By Emeka Anaeto,

LAST week shareholders of Zenith Bank Plc endorsed the annual account and dividend proposals of the directors amidst fanfare. But stock market feelers indicated that the investors were both impressed with the 2016 results and at same time have mixed feelings over the aborted capital raise earlier proposed by the directors.

Jim Ovia, Chairman, Zenith Bank Plc and Peter Amangbo, MD/CEO, Zenith Bank Plc

In spite of the challenging domestic macroeconomic environment, the bank had doled out N63.4 billion as dividend to its 31.4 million shareholders, translating into 202 kobo per share, compared to N56.5 billion last year for 2015 financial results.

The shareholders were expected to be happy considering the tough times companies operated in 2016. But a closer watch indicated that though the results beat recessionary economy, the dividend returns to shareholders which increased by 12.2 per cent was behind in inflation rate benchmarking significantly.

Coupled with the low year-to-date (YtD) secondary market returns, at 3.8 per cent last weekend, average returns to investors appeared muted over the year.

Impressive top-line and bottom-line figures

Financial Vanguard feelers in the past one month which came to a head last week indicated that the impressive top-line and bottom-line figures may have been further dampened by capital raise controversy.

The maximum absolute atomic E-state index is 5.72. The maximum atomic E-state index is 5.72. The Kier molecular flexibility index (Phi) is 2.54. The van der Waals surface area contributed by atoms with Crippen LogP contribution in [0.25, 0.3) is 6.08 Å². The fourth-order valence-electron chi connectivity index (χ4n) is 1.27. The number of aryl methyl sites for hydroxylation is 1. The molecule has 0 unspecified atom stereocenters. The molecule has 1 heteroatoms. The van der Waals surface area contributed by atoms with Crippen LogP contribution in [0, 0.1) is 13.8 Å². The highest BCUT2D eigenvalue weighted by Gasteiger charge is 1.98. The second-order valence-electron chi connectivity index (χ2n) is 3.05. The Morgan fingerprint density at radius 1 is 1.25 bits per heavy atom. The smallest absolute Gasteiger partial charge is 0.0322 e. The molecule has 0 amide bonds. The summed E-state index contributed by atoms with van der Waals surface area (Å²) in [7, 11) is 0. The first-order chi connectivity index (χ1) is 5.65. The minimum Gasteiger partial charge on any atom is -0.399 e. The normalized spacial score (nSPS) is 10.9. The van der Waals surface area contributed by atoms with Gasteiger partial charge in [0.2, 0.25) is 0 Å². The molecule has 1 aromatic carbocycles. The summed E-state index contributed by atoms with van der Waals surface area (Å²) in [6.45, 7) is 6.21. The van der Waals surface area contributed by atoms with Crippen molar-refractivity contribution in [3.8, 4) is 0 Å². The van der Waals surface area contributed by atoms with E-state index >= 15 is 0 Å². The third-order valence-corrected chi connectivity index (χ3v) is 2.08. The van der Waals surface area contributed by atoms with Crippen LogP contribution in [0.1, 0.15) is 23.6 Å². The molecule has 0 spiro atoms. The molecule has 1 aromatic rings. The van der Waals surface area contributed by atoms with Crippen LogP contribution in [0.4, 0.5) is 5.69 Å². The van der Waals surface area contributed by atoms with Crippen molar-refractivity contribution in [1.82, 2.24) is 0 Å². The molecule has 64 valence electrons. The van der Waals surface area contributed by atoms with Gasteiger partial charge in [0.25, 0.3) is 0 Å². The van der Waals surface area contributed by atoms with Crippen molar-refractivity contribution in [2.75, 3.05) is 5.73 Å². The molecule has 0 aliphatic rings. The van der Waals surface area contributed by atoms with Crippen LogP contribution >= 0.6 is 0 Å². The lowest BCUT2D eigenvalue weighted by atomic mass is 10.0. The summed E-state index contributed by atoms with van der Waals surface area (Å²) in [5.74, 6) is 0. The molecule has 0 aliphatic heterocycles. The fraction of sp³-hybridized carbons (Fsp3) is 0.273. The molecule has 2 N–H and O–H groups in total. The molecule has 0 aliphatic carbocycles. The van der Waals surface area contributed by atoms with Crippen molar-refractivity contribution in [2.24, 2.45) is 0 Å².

While some investors were looking forward to a Zenith primary market offer as an opportunity to take position in a company that holds so much promises in its consistency as an outperformer, some also wondered if the capital raise was designed as a counterpoise to a capital erosion arising from significant rise in non-performing loan (NPL). But the bank had already explained that the present economic situation may undermine the success of the capital raise, targeted at pulling in N100 billion into the bank’s capital base.

Nevertheless, the share price had to suffer investor apathy despite the hurray that followed the 2016 full year results. The share price which had recovered from a mark down for dividend payment later received a bear run up till last weekend.

However, most analysts believe that Zenith Bank’s fundamentals were still strong enough to withstand present instabilities in the financial markets including equities. The bank delivered a solid growth in gross earnings, supported by interest income and foreign exchange (FX) gains. Also, a combination of robust gross earnings and improvement in operating efficiency translated into a remarkable growth in bottom-line.

Analysts at WSTC Financial Services Limited estimate a fair value of N21.55 with a forward earnings per share (EPS) of N3.59 per share. The stock closed last weekend at N13.49.

FX gains boost earnings performance

The bank’s gross earnings grew by 17 per cent year-on-year, YoY, to N508billion against 2015 (FY‘15) figure of N433 billion, driven by ample increases across income lines. Interest income recorded an impressive YoY growth of 10 per cent to N385billion, on the back of growth in income from government securities during the period.

Also, non-interest income, driven primarily by (realized and unrealized) FX gains of N45.7billion grew by 46 per cent to N123.4billion.

Interest expense, however, increased by 17 per cent to N144billion, as a result of the elevated yield environment of the money market and the impact of currency devaluation on foreign currency borrowings. The increase in cost of funds to 4.15 per cent suppressed the growth in net interest income. Net interest income increased by just 7.0 per cent to N240billion, resulting in a decline in net interest margin to 7.4 per cent as against FY 2015 level of 8.1 per cent.